The thing to notice is within this list of enzymes you will see some with the name fructose in them. Of course, we get fructose from fruits. I know, I know. Everyone is down on fructose because of corn syrup. Corn syrup, like any processed, denatured sugar taken in excess, is going to be bad for you. But one of the main reasons corn syrup is so bad for humans is because grain corn is universally infected with fungi. Fungi are organisms which release mycotoxins that can harm or even kill us. Not simply because it has fructose in it. However, being that the fructose is processed and devoid of its natural enzymes to help with this process called glycolisis, is yet another reason it may be bad for you, diabetic or not. The bottom line is this, you shouldn’t think “fructose is bad for me” when you think of fruit. Fruit in its uncooked, unprocessed form has all of its enzymes still in tact that help our bodies with glycolisis, in converting our food into ATP/energy. Yep. I am talking about enzymes like those in the list above.

Actually, around 75,000 enzymes are thought to exist in the human body. These are divided into three classes: a) metabolic enzymes run our bodies. The ten enzymes listed above responsible for glycolysis are in this category; b) digestive enzymes are those enzymes that our bodies make to digest our food. And c) food enzymes from raw foods that start the digestion process of our food.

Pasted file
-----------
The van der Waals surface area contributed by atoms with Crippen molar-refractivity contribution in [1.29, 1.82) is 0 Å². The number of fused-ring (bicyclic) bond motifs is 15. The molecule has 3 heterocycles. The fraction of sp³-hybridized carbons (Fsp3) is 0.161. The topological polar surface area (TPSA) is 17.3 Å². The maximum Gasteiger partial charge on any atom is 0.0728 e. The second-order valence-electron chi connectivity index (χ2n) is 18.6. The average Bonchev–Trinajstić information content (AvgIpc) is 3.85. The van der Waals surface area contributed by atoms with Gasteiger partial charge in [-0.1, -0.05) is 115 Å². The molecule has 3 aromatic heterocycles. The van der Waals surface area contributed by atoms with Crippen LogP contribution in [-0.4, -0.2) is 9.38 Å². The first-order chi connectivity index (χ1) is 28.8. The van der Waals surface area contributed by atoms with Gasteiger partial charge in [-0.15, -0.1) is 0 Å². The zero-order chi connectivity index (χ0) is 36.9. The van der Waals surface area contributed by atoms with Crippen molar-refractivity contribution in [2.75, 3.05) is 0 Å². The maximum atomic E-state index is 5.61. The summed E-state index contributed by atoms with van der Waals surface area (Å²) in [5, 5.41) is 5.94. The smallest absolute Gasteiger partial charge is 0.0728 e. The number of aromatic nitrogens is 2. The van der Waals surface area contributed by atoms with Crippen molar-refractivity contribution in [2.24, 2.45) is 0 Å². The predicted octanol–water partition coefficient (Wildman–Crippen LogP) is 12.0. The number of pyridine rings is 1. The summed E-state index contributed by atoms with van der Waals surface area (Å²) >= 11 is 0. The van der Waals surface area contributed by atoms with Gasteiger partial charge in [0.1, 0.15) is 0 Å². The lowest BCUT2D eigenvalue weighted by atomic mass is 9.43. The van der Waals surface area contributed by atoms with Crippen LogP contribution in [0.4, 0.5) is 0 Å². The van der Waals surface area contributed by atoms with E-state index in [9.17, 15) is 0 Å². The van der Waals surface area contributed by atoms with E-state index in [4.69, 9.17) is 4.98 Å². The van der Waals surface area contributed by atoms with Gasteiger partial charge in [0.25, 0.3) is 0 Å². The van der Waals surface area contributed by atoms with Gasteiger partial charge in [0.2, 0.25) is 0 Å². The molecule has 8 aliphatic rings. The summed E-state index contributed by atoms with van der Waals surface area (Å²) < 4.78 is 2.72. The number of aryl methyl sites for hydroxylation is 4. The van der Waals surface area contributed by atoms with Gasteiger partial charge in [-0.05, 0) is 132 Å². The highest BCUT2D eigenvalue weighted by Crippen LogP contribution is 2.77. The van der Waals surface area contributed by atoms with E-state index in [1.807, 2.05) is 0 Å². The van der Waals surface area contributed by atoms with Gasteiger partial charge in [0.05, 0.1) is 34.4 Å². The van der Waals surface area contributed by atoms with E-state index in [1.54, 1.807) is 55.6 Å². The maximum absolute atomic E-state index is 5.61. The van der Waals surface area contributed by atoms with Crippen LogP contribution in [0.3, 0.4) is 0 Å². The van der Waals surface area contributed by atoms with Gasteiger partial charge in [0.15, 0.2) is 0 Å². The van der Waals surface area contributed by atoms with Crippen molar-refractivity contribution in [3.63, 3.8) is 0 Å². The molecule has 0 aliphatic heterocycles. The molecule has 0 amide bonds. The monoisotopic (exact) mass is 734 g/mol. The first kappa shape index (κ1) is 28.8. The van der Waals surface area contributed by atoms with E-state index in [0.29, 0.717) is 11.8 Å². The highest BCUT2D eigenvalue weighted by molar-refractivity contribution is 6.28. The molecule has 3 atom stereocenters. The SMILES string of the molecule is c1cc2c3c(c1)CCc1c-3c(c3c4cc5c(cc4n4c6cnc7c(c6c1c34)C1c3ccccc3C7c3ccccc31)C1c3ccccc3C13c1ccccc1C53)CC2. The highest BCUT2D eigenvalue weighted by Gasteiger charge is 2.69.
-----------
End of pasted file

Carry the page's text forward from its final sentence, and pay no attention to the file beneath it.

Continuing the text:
With regard to digestion, for example, when you eat protein, an enzyme called protease breaks it down into its constituent parts, amino acids. These are the raw materials that our bodies will use whereever they have need for them. Amino acids serve as the building blocks of our cells and tissues. Other enzymes needed to break down starches and fats are made in the pancreas, an organ already stressed out in diabetics.

By eating raw foods, our bodies don’t have to work hard or utilize many of their own enzymes to help break these substances down. An apple, for instance, has nearly all the enzymes it needs to break itself down for our bodies. Why is this important? Because our bodies need as many of our enzymes as they can to run, rebuild, detoxify, and heal our bodies. So, by eating raw foods, we are doing two things that are good for diabetics.

  1. We are giving our pancreas a break from making lipase and amylase for example.
  2. This, in turn, gives our body more raw materials to make other enzymes that it needs to  engage in important energy producing processes like glycolysis.

The Importance of Inulin Fiber

There are several fruits and vegetables with inulin fiber in them such as bananas, Jersusalem artichokes, and . Inulin fiber is important because we cannot digest it, so it helps to scrub the bowel clean. More importantly, it provides our good bacteria with food to help keep these helpful critters hanging out within our bowels alive. Without them we cannot produce vitamin K2. We produce at least 75% of this in our guts with the help of probiotics and we obtain the rest from our diets.


Copyright by Over 50 Diabetic Frutarian on November 18, 2016.

You have permission to share as long as there is a link included back to this blog and you do not reproduce in print form without contacting me first (through the comments section, below).